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Fast Fourier transform
Y = fft(x)
Y = fft(X,n)
Y = fft(X,[],dim)
Y
= fft(X,n,dim)
The functions Y = fft(x) and y = ifft(X) implement the transform and inverse transform pair given for vectors of length N by:
$$\begin{array}{l}X(k)={\displaystyle \sum _{j=1}^{N}x}(j){\omega}_{N}^{(j-1)(k-1)}\\ x(j)=(1/N){\displaystyle \sum _{k=1}^{N}X}(k){\omega}_{N}\end{array}$$
where
$${\omega}_{N}={e}^{(-2\pi i)/N}$$
is an Nth root of unity.
Y = fft(x) returns the discrete Fourier transform (DFT) of vector x, computed with a fast Fourier transform (FFT) algorithm.
If the input X is a matrix, Y = fft(X) returns the Fourier transform of each column of the matrix.
If the input X is a multidimensional array, fft operates on the first nonsingleton dimension.
Y = fft(X,n) returns the n-point DFT. fft(X) is equivalent to fft(X, n) where n is the size of X in the first nonsingleton dimension. If the length of X is less than n, X is padded with trailing zeros to length n. If the length of X is greater than n, the sequence X is truncated. When X is a matrix, the length of the columns are adjusted in the same manner.
Y = fft(X,[],dim) and Y = fft(X,n,dim) applies the FFT operation across the dimension dim.
A common use of Fourier transforms is to find the frequency components of a signal buried in a noisy time domain signal. Consider data sampled at 1000 Hz. Form a signal containing a 50 Hz sinusoid of amplitude 0.7 and 120 Hz sinusoid of amplitude 1 and corrupt it with some zero-mean random noise:
Fs = 1000; % Sampling frequency T = 1/Fs; % Sample time L = 1000; % Length of signal t = (0:L-1)*T; % Time vector % Sum of a 50 Hz sinusoid and a 120 Hz sinusoid x = 0.7*sin(2*pi*50*t) + sin(2*pi*120*t); y = x + 2*randn(size(t)); % Sinusoids plus noise plot(Fs*t(1:50),y(1:50)) title('Signal Corrupted with Zero-Mean Random Noise') xlabel('time (milliseconds)')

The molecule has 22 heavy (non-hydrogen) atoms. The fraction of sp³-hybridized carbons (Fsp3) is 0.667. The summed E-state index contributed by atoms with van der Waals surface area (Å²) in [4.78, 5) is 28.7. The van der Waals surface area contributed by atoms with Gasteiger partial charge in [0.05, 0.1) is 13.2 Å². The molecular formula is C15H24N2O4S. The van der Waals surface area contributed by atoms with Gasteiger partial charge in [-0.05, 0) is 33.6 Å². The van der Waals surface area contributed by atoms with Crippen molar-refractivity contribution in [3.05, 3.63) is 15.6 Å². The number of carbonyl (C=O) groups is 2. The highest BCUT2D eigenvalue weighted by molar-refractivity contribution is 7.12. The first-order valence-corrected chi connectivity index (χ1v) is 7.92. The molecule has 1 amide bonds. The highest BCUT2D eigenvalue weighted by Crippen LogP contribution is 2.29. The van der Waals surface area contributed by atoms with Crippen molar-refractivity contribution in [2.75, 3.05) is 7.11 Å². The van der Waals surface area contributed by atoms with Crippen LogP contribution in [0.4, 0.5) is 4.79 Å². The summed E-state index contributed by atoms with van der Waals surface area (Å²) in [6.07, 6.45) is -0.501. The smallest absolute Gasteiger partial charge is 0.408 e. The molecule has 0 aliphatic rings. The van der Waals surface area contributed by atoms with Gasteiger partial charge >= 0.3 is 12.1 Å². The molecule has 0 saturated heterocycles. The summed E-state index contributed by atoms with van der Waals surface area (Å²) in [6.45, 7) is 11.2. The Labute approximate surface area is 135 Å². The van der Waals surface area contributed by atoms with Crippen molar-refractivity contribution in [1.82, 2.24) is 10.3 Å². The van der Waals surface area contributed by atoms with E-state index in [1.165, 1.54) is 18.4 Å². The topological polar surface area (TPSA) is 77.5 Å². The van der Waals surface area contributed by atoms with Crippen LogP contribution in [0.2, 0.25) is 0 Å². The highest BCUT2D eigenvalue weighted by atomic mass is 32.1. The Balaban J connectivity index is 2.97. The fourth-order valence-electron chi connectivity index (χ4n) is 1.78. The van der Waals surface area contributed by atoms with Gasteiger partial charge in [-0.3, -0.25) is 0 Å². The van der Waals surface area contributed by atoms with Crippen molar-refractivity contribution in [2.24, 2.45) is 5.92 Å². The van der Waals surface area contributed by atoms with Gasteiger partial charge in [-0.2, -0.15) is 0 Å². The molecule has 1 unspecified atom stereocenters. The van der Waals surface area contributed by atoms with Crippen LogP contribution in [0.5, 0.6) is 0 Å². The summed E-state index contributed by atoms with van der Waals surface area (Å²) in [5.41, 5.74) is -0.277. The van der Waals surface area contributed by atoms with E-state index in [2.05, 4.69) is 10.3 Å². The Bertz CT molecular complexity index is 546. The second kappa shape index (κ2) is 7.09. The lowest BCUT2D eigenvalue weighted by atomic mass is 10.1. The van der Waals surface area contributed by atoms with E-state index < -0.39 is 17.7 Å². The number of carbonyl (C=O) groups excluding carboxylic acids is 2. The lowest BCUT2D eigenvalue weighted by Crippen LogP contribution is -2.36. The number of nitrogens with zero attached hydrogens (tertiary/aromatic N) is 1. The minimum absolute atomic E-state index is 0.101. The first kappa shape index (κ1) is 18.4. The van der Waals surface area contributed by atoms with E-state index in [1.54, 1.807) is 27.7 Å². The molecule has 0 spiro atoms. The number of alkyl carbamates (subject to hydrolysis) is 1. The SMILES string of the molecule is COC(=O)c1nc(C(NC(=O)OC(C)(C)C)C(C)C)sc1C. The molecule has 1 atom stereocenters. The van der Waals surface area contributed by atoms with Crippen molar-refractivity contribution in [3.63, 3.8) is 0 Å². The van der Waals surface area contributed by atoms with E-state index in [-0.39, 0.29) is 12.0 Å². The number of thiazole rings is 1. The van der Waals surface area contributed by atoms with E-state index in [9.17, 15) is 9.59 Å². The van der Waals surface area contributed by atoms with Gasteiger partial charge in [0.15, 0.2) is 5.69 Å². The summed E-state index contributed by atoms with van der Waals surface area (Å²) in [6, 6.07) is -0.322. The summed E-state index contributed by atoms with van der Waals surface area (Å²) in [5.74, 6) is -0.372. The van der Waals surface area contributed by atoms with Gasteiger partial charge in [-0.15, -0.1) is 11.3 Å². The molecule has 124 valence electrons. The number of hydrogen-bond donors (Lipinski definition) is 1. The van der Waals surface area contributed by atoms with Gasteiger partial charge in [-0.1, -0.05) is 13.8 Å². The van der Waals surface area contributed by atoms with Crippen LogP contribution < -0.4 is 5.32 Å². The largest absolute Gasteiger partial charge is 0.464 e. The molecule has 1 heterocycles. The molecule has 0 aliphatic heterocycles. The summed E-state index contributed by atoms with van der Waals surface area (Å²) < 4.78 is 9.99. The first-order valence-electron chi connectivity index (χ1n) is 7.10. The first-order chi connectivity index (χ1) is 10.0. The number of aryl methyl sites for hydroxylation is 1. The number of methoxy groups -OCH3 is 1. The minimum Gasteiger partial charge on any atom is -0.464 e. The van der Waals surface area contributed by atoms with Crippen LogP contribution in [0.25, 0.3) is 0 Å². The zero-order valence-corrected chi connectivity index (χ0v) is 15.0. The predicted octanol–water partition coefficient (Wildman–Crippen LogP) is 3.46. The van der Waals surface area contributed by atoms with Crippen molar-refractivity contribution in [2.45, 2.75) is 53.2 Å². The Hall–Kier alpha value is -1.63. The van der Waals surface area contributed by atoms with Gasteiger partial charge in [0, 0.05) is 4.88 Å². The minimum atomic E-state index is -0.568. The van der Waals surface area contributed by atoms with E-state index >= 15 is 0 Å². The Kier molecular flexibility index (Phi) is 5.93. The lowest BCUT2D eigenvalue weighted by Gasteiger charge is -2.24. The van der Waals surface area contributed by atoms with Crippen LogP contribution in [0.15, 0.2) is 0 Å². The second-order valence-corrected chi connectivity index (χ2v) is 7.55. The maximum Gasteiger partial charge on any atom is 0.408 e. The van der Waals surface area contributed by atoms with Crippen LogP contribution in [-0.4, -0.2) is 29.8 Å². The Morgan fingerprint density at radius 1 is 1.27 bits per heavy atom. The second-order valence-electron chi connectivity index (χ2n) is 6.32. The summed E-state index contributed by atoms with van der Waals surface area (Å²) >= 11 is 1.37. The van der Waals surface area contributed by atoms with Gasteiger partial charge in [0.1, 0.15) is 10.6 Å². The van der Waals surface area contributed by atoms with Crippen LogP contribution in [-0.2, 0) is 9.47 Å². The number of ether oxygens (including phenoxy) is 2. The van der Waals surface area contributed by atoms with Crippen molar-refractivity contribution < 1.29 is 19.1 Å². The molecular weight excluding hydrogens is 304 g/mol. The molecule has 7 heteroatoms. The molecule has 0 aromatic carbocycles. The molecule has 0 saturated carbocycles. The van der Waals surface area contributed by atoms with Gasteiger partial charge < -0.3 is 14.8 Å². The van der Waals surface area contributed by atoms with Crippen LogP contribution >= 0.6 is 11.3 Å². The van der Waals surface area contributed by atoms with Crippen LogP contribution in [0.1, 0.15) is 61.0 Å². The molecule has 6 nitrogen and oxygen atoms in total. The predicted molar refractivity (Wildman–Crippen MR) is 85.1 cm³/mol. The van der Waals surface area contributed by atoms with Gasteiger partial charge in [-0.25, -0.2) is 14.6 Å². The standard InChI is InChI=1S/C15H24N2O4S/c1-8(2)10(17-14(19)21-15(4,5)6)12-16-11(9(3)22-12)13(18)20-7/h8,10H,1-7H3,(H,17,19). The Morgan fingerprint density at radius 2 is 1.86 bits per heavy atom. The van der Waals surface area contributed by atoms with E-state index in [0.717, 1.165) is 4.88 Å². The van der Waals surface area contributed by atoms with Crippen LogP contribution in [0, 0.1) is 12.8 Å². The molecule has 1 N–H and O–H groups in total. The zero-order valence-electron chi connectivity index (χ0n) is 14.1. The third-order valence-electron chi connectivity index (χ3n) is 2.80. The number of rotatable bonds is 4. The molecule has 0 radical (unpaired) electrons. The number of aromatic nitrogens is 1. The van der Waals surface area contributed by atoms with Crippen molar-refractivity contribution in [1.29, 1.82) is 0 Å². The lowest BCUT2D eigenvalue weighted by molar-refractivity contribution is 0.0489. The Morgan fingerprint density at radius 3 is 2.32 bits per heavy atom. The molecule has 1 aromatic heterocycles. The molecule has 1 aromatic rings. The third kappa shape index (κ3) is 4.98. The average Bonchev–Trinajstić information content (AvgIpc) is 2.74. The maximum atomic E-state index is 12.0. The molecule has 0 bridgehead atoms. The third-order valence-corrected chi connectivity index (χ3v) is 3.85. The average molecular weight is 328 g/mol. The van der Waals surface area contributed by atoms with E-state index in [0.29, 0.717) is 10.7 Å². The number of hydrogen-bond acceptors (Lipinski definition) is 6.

It is difficult to identify the frequency components by looking at the original signal. Converting to the frequency domain, the discrete Fourier transform of the noisy signal y is found by taking the fast Fourier transform (FFT):
NFFT = 2^nextpow2(L); % Next power of 2 from length of y Y = fft(y,NFFT)/L; f = Fs/2*linspace(0,1,NFFT/2+1); % Plot single-sided amplitude spectrum. plot(f,2*abs(Y(1:NFFT/2+1))) title('Single-Sided Amplitude Spectrum of y(t)') xlabel('Frequency (Hz)') ylabel('|Y(f)|')
The main reason the amplitudes are not exactly at 0.7 and 1 is because of the noise. Several executions of this code (including recomputation of y) will produce different approximations to 0.7 and 1. The other reason is that you have a finite length signal. Increasing L from 1000 to 10000 in the example above will produce much better approximations on average.
fft supports inputs of data types double and single. If you call fft with the syntax y = fft(X, ...), the output y has the same data type as the input X.
[1] Cooley, J. W. and J. W. Tukey, "An Algorithm for the Machine Computation of the Complex Fourier Series,"Mathematics of Computation, Vol. 19, April 1965, pp. 297-301.
[2] Duhamel, P. and M. Vetterli, "Fast Fourier Transforms: A Tutorial Review and a State of the Art," Signal Processing, Vol. 19, April 1990, pp. 259-299.
[3] FFTW (http://www.fftw.org)
[4] Frigo, M. and S. G. Johnson, "FFTW: An Adaptive Software Architecture for the FFT,"Proceedings of the International Conference on Acoustics, Speech, and Signal Processing, Vol. 3, 1998, pp. 1381-1384.
[5] Oppenheim, A. V. and R. W. Schafer, Discrete-Time Signal Processing, Prentice-Hall, 1989, p. 611.
[6] Oppenheim, A. V. and R. W. Schafer, Discrete-Time Signal Processing, Prentice-Hall, 1989, p. 619.
[7] Rader, C. M., "Discrete Fourier Transforms when the Number of Data Samples Is Prime," Proceedings of the IEEE, Vol. 56, June 1968, pp. 1107-1108.